“Accessing abortion is much more difficult in 2014 than it was in 2009,” pro-abortion think-tank report concludes

 

By Dave Andrusko

ultrasoundimage45The Guttmacher Institute express rolled out another report today, interesting not just because GI is a leading pro-abortion think-tank but also because of what it said and didn’t say.

The overall two-fold thrust is (1) the pace of the passage of pro-life legislation has slowed in 2014, but (2) the “landscape” is (from GI’s perspective) considerably rougher than it was in 2010.

Overall, GI tells us, 226 abortion “restrictions” have been passed since 2011, following the election of many pro-life state legislators and governors. (Bear in mind that what GI and other pro-abortion organizations score as “restrictions” usual vary from the tally provided by National Right to Life’s State Legislation Department.)

“So far this year, 13 states have adopted 21 new restrictions designed to limit access to abortion, about half the number (41) of similar restrictions that had been enacted by this point last year,” according to “States Continue to Enact Abortion Restrictions in First Half of 2014, but at a Lower Level Than in the Previous Three Years,” produced by GI’s media center.

On the flipside, pro-abortionists have passed three laws “to protect abortion services.” Sarah Kliff, writing at vox.com, conceded that the report shows that “abortion restrictions still hugely outnumber laws liberalizing access.” (Kliff is wired into the Abortion Establishment.)

GI offers several thoughtful explanations. The push of other issues (fights over the Common Core curriculum and implementation of ObamaCare, for example), the cyclical nature of legislative sessions “as states historically have shorter sessions in election years and some state legislatures that have been particularly active on abortion issues (Montana, Nevada, North Dakota and Texas) are not in session in even-number years” together “perhaps limit[ed] legislative attention to abortion.”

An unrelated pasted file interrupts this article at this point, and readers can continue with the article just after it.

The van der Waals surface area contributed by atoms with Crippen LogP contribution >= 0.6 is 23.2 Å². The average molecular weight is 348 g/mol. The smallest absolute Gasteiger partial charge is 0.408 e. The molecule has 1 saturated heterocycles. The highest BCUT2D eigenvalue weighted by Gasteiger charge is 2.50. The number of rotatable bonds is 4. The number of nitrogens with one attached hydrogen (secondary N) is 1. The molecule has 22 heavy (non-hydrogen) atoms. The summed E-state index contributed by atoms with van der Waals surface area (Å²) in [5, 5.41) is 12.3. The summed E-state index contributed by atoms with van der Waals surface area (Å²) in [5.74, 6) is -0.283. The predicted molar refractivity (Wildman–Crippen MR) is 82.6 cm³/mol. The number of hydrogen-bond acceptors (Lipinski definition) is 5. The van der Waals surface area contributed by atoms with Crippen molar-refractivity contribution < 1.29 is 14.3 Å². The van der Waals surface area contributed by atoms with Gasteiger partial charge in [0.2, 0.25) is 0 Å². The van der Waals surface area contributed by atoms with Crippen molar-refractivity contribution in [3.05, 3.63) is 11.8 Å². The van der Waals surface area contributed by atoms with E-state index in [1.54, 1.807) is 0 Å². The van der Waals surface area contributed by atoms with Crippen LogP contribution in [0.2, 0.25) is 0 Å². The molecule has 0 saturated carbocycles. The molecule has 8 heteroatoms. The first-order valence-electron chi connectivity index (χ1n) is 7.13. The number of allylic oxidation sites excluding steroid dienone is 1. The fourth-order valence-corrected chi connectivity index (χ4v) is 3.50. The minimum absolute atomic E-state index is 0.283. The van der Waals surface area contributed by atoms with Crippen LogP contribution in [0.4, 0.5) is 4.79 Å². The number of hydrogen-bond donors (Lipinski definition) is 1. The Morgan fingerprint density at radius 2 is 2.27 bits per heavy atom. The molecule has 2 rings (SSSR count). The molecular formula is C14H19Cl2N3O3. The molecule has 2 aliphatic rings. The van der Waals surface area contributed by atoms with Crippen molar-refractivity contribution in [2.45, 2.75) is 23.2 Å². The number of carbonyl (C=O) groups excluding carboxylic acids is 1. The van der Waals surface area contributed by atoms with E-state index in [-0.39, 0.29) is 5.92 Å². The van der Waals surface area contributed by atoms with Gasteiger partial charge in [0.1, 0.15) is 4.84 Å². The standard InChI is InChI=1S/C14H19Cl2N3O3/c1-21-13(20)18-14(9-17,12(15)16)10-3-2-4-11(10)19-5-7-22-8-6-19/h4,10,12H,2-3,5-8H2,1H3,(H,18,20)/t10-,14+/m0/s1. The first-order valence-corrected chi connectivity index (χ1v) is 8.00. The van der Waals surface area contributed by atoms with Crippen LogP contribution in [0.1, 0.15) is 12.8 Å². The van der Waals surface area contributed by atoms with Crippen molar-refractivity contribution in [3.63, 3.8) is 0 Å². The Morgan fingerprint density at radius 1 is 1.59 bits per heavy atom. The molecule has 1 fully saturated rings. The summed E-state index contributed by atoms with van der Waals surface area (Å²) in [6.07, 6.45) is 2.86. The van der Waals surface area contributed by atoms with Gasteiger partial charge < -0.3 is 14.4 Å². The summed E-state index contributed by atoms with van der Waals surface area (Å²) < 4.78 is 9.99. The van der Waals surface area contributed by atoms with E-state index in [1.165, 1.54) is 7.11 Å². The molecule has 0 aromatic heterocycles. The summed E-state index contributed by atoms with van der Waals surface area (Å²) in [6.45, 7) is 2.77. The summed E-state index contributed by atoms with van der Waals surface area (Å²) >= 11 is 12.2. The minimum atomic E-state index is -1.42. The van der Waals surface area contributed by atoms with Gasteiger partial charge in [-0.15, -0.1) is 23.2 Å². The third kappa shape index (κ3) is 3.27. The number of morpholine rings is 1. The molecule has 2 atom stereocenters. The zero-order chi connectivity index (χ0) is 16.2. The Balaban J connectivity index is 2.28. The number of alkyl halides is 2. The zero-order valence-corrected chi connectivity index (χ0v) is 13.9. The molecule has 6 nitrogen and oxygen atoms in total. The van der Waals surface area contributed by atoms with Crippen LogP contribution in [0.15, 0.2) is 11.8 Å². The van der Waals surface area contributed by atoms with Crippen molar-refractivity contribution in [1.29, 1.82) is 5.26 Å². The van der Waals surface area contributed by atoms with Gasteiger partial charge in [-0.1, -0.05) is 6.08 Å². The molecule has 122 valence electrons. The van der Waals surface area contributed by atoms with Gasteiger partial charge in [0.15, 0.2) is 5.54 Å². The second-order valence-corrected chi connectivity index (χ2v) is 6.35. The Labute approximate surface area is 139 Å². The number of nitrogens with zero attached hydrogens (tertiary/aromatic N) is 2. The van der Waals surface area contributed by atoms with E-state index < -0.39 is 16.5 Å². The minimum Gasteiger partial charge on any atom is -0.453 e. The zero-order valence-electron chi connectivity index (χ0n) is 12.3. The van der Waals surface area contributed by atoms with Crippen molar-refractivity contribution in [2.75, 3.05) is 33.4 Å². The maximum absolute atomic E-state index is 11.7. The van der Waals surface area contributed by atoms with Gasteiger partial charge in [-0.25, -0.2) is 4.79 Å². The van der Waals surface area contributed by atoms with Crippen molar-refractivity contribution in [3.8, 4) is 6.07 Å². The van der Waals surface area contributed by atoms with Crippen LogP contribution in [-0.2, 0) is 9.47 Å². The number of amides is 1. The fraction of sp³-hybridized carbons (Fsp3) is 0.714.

But having found (for GI) a possible bright spot, the report then begins by noting, “Nonetheless, access to abortion will become even more difficult in many states because of actions taken this year and, once again, restrictions known as targeted regulations of abortion providers (TRAP), are taking center stage.” TRAP is abortion-speak for requiring abortion clinics to meet the kind of minimal thresholds that are needed to increase safety of women.

GI laments, “Altogether, 26 states have some sort of TRAP law, a sharp increase from 2000, when only 11 states had such requirements. With the addition of these new laws, 59% of women of reproductive age live in a state that has enacted TRAP provisions.”

The report also examines three other categories of pro-life initiatives such as the Pain-Capable Unborn Child Protection Act (without naming it); requirements that abortionists be in the same room as the woman when she receives her chemical abortifacients; and state laws that affirmatively prohibit coverage of abortions under the qualified health plans offered through the health “exchanges” established by ObamaCare.

Bottom line?

“Abortion access has changed dramatically,” Elizabeth Nash, state issues manager at the Guttmacher Institute told Kliff. “The debate at the federal level affected what happened at the state level, and accessing abortion is much more difficult in 2014 than it was in 2009.”